Student Motivation & the Power of Choice

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At the beginning of the second semester I like to take a time to remind my students of the purpose of school. Each student gets a blank version of the flowchart shown above and I put a copy up on the document camera. I talk them through each box and ask them not just to simply copy down what I have but to personalize it.

We begin by reviewing the six aspects of effective effort and students briefly jot them into the first box. Students then set a goal for their 3rd quarter grade for my class in the “Better Grades” (which I sometimes call “Academic Success”). In the High School Diploma box I ask students to write a description of how they will feel walking accross the stage on graduation day. I lead them through a visualization of this moment (ex. “You look out and see your family, they are smiling. You see your teachers, they are so proud. You feel the excitement of your classmates around you – you’re finally graduating!”) and then have them write. Next I ask them to write down one or two ideas they have for what they would like to study in college, where they would like to go, what activities they would like to be involved in, etc. Then I have them describe their dream jobs in the Career box. In the “Power of Choice” box I encourage them to think about all of the areas of their life they will have control over when they are financially independent: they can choose where to live, they can choose what kind of home to live in, they can support a family, they can provide for their children and their aging parents, they can help out a sibling who is in need, they can afford quality medical care, and so on. I have them write down at least 5 goals (such as “visit Paris” or “own a Mercedes” or “ensure my grandma is taken care of”) they have for their adult lives in the “A Better Life.” Next I push them to think about how their good choices will impact our community. How will they give back? How do they intend to address the problems they currently see around them? Finally, we reflect on how the world they leave their children (or others’ children) will be better because they have lived and made good choices.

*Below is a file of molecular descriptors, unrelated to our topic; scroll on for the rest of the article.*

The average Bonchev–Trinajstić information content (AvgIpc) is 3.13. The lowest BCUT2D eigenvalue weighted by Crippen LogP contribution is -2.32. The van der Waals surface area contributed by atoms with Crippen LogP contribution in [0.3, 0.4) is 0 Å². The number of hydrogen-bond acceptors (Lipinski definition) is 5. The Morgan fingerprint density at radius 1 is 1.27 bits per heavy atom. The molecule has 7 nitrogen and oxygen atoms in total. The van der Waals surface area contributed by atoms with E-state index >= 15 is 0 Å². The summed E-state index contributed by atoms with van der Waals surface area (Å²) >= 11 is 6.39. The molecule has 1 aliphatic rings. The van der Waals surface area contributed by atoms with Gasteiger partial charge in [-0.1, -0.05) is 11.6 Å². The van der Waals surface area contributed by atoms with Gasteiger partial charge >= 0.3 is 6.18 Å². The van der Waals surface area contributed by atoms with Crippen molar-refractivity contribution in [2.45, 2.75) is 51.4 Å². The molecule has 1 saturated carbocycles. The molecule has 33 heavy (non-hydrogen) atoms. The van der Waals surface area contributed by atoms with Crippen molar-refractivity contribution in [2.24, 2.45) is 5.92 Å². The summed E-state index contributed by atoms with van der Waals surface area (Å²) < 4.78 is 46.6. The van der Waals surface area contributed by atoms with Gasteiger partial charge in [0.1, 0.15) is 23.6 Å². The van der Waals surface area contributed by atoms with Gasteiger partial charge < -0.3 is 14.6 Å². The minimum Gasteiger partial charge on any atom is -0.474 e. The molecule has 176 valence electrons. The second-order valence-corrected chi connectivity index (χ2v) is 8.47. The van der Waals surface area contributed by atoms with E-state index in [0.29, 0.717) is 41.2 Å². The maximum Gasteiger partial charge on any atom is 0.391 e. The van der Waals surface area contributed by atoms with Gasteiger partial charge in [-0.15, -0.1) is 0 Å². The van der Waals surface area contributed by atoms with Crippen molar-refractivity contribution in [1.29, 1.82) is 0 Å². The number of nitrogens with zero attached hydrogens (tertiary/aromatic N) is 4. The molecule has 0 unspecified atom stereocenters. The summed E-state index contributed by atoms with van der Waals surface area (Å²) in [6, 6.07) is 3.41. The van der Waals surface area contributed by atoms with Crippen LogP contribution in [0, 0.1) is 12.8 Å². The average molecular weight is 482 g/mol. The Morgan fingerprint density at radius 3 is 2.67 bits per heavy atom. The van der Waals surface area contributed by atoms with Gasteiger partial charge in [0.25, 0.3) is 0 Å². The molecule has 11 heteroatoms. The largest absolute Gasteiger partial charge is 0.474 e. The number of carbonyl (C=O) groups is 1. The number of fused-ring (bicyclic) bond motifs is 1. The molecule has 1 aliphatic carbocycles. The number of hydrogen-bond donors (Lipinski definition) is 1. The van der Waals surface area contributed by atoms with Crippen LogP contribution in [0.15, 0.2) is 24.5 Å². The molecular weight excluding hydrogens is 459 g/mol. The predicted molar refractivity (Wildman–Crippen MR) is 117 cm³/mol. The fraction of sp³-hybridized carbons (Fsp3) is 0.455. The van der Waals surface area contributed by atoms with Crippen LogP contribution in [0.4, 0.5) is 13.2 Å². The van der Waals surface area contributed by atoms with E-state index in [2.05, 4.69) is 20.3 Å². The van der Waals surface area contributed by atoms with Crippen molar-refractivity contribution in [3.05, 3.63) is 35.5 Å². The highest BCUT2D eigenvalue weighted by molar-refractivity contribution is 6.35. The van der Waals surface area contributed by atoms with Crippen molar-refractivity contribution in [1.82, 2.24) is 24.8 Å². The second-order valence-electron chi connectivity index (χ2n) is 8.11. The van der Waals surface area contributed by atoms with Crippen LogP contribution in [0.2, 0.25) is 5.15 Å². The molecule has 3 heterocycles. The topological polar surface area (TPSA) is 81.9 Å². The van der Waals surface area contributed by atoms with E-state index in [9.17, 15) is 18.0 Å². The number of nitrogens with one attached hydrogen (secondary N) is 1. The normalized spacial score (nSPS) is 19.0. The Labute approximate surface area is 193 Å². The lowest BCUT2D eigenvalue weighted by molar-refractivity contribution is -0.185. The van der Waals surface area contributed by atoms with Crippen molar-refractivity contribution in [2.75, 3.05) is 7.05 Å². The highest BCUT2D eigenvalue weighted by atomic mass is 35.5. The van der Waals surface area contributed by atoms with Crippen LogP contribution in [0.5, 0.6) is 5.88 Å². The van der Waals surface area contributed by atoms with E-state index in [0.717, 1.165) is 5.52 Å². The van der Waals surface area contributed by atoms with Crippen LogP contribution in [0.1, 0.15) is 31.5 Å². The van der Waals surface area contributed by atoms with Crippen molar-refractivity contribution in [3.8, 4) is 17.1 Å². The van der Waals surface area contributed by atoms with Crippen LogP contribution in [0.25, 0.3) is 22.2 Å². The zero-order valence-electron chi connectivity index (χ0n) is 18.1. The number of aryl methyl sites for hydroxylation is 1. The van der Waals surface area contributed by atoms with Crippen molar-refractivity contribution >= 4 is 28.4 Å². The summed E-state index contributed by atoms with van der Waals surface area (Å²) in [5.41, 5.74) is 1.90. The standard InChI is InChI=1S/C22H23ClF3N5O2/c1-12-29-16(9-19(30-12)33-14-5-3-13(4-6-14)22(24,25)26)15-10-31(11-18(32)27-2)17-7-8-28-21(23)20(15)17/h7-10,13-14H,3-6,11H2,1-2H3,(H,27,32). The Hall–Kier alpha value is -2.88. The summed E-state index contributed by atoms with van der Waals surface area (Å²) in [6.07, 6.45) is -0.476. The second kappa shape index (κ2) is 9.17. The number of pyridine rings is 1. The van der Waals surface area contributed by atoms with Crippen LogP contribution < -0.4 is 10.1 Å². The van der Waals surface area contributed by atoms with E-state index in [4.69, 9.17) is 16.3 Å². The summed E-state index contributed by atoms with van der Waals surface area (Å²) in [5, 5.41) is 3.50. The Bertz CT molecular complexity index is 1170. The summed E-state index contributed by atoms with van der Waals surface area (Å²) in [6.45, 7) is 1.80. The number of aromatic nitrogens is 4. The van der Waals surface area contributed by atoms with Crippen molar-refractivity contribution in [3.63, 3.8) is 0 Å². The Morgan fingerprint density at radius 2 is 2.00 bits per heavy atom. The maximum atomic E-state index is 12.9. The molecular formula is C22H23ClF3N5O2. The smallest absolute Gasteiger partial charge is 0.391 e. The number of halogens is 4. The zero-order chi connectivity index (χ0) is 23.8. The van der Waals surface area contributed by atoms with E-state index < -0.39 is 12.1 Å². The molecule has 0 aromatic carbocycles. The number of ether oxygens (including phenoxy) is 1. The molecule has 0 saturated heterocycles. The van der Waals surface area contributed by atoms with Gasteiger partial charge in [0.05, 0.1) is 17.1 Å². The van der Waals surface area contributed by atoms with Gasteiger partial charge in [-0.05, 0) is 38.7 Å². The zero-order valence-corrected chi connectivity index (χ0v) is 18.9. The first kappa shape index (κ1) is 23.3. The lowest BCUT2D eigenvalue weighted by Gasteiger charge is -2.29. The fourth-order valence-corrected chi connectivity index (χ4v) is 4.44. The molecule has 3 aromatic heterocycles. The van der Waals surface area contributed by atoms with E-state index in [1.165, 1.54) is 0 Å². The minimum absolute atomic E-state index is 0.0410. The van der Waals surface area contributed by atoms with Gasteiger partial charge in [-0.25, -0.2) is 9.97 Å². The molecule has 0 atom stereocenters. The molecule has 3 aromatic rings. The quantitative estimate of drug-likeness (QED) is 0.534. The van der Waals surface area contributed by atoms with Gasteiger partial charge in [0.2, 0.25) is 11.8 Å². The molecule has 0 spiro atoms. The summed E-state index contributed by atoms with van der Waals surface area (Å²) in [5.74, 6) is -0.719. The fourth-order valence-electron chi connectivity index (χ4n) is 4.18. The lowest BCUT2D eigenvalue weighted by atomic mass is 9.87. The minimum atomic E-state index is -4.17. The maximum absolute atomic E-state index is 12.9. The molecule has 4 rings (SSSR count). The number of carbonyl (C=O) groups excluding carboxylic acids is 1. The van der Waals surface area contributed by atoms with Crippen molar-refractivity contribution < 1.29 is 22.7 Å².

I find this activity to be incredibly inspiring both personally and to my students. Try it out! Download the blank template here Success Map.


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